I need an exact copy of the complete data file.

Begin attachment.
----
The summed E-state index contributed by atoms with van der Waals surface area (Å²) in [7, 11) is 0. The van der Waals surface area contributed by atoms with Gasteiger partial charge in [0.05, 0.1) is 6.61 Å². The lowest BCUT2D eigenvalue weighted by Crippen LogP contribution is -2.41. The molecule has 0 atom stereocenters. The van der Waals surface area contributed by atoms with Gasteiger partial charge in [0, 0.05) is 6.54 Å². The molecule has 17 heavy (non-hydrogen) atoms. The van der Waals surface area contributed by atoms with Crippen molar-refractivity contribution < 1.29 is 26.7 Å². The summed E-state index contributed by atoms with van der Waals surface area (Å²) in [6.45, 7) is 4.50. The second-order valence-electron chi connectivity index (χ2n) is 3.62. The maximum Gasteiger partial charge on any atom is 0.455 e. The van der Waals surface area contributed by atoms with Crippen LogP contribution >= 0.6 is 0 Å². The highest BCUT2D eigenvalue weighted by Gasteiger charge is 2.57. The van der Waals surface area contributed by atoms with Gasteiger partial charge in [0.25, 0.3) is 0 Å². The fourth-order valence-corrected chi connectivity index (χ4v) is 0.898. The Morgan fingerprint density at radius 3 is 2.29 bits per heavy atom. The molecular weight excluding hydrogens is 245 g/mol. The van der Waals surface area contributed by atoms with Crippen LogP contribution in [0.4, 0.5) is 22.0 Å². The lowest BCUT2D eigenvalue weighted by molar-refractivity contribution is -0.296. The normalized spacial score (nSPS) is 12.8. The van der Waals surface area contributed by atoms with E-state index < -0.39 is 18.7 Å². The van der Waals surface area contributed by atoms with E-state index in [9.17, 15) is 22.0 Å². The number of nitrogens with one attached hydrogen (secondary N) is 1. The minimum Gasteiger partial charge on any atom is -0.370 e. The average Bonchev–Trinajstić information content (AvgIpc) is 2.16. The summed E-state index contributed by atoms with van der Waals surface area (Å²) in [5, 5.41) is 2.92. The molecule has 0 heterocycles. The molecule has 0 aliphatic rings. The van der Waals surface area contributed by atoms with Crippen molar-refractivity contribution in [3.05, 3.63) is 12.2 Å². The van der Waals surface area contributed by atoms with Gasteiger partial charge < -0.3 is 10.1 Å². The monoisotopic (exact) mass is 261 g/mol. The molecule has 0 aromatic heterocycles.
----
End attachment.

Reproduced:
The summed E-state index contributed by atoms with van der Waals surface area (Å²) in [7, 11) is 0. The van der Waals surface area contributed by atoms with Gasteiger partial charge in [0.05, 0.1) is 6.61 Å². The lowest BCUT2D eigenvalue weighted by Crippen LogP contribution is -2.41. The molecule has 0 atom stereocenters. The van der Waals surface area contributed by atoms with Gasteiger partial charge in [0, 0.05) is 6.54 Å². The molecule has 17 heavy (non-hydrogen) atoms. The van der Waals surface area contributed by atoms with Crippen molar-refractivity contribution < 1.29 is 26.7 Å². The summed E-state index contributed by atoms with van der Waals surface area (Å²) in [6.45, 7) is 4.50. The second-order valence-electron chi connectivity index (χ2n) is 3.62. The maximum Gasteiger partial charge on any atom is 0.455 e. The van der Waals surface area contributed by atoms with Crippen LogP contribution >= 0.6 is 0 Å². The highest BCUT2D eigenvalue weighted by Gasteiger charge is 2.57. The van der Waals surface area contributed by atoms with Gasteiger partial charge in [0.25, 0.3) is 0 Å². The fourth-order valence-corrected chi connectivity index (χ4v) is 0.898. The Morgan fingerprint density at radius 3 is 2.29 bits per heavy atom. The molecular weight excluding hydrogens is 245 g/mol. The van der Waals surface area contributed by atoms with Crippen LogP contribution in [0.4, 0.5) is 22.0 Å². The lowest BCUT2D eigenvalue weighted by molar-refractivity contribution is -0.296. The normalized spacial score (nSPS) is 12.8. The van der Waals surface area contributed by atoms with E-state index < -0.39 is 18.7 Å². The van der Waals surface area contributed by atoms with E-state index in [9.17, 15) is 22.0 Å². The number of nitrogens with one attached hydrogen (secondary N) is 1. The minimum Gasteiger partial charge on any atom is -0.370 e. The average Bonchev–Trinajstić information content (AvgIpc) is 2.16. The summed E-state index contributed by atoms with van der Waals surface area (Å²) in [5, 5.41) is 2.92. The molecule has 0 heterocycles. The molecule has 0 aliphatic rings. The van der Waals surface area contributed by atoms with Crippen molar-refractivity contribution in [3.05, 3.63) is 12.2 Å². The van der Waals surface area contributed by atoms with Gasteiger partial charge < -0.3 is 10.1 Å². The monoisotopic (exact) mass is 261 g/mol. The molecule has 0 aromatic heterocycles.